2014 Trends in Design

Grant Nielsen's picture

With the fairly notable shift towards a more organic/handwritten style in typography of late, I was wondering what the general opinions on the style was. Specifically, what do you think of the success of fonts in the vein of Thirsty Rough or Voyage?

As a purely digital designer, I'm glad to have elements like these to design with; but as fellow typophiles/designers, do you think these trends have a decent shelf life for branding, or do you feel like it's a more fleeting trend?

Jørgen Brynhildsvoll's picture

I’ve seen a clear increase in the use of old calligraphic and semi-calligraphic flare-serif typefaces, especially the late 30’s face Lydian, but also the likes of Monotype Albertus, ITC Tiepolo and 2013’s Dragon. I’ve noticed these faces are often contrasted by popular contemporary geometric sans-serifs (amongst these, Lineto’s Circular seems to have become particularly popular). Just this week I’ve seen flare-faces used in Angel Olsen’s new album cover (Lydian) and a set of good concert posters by Kees Bakker (Tiepolo).

Stephen Coles's picture

Nice summary, Jørgen.

Grant, keep in mind that (like most trends) the organic/handwritten thing is just one of many and your experience will vary depending on region, design format, and field. Also, I feel like the popularity of analog/handmade things in general jumped maybe 4–5 years ago and has plateaued at a high level since then.

Stephen Coles's picture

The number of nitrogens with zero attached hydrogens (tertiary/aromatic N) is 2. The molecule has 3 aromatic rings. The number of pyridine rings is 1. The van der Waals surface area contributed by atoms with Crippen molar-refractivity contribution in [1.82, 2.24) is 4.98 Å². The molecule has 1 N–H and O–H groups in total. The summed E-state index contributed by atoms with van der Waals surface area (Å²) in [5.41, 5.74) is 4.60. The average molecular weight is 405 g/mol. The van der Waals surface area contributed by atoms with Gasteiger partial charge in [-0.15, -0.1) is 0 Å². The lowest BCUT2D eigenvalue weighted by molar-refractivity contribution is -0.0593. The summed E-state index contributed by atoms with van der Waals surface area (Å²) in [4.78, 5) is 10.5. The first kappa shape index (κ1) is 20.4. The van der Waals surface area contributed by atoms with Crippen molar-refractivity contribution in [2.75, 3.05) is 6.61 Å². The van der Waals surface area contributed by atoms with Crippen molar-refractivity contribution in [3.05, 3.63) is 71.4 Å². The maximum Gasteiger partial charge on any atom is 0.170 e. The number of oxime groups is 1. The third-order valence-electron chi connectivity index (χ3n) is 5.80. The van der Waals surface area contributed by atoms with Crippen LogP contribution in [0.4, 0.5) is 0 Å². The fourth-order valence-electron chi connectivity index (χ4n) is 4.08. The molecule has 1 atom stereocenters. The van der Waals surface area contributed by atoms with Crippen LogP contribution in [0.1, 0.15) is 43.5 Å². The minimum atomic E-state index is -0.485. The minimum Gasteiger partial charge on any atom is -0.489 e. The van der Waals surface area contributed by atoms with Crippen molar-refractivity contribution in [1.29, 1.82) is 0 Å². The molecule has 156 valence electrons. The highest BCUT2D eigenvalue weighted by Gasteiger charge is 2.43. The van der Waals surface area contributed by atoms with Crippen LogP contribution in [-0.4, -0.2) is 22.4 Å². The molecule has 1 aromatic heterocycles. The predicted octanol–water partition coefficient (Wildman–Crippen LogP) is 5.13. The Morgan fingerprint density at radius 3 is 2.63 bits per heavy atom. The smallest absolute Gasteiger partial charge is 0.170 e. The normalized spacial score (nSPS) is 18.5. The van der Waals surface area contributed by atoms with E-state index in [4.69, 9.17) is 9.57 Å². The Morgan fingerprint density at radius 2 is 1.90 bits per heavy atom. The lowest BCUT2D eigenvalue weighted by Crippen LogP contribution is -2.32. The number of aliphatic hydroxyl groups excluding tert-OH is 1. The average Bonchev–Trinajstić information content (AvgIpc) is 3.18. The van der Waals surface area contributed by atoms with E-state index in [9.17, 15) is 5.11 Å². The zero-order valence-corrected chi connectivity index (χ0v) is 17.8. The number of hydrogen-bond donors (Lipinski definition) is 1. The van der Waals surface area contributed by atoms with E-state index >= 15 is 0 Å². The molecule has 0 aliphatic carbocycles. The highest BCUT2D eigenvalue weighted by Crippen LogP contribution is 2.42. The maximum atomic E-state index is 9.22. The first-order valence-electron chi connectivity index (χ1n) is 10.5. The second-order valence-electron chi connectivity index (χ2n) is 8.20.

Chromatic and faceted/3D families of layerable fonts are also popular of late. Examples: Detroit, VALUCO, Trend (name intentional), Frontage, Prismatic, Duotone, Festivo Letters, and Sutro Deluxe which is currently the Typographica nameplate typeface.

A few months ago, FontFont published a feature on the layer fonts in their library.

Stephen Coles's picture

do you think these trends have a decent shelf life for branding, or do you feel like it's a more fleeting trend?

I think anything with a lot of personality is prone to be associated with its time, so the handwriting styles (in particular the ones you mention) are not likely to be considered “timeless” 20 years from now. But there are always retro revivals of what was once novel and new (the chromatic wood type stuff, for example). The best typefaces from any of these trends will certainly be a valid choice at any time if chosen wisely and used well.

Nick Shinn's picture

I get ideas for typefaces all the time, not usually in response to trends.
I’ve been working on a concept for a couple of years now, for a face with a ridiculously small x-height.
Several other ideas are in the running, but that is what appeals to me most, unless it becomes a trend before I get it done!

JamesM's picture

> do you think these trends have a decent shelf life for branding,
> or do you feel like it's a more fleeting trend?

In most cases you don't want to use a fleeting trend, but most companies update their logos and branding periodically to reflect current trends. For example, Pepsi has updated their logo 10 times.

On the other hand, a fleeting trend might be totally appropriate for a company that needs to conform to current trends; such as a company that caters to the whims of teenagers. Obviously they don't want to change their logo every year, but other elements of branding can be revised frequently, especially if the branding is mostly online, which is easy to update as trends change.

Syndicate content Syndicate content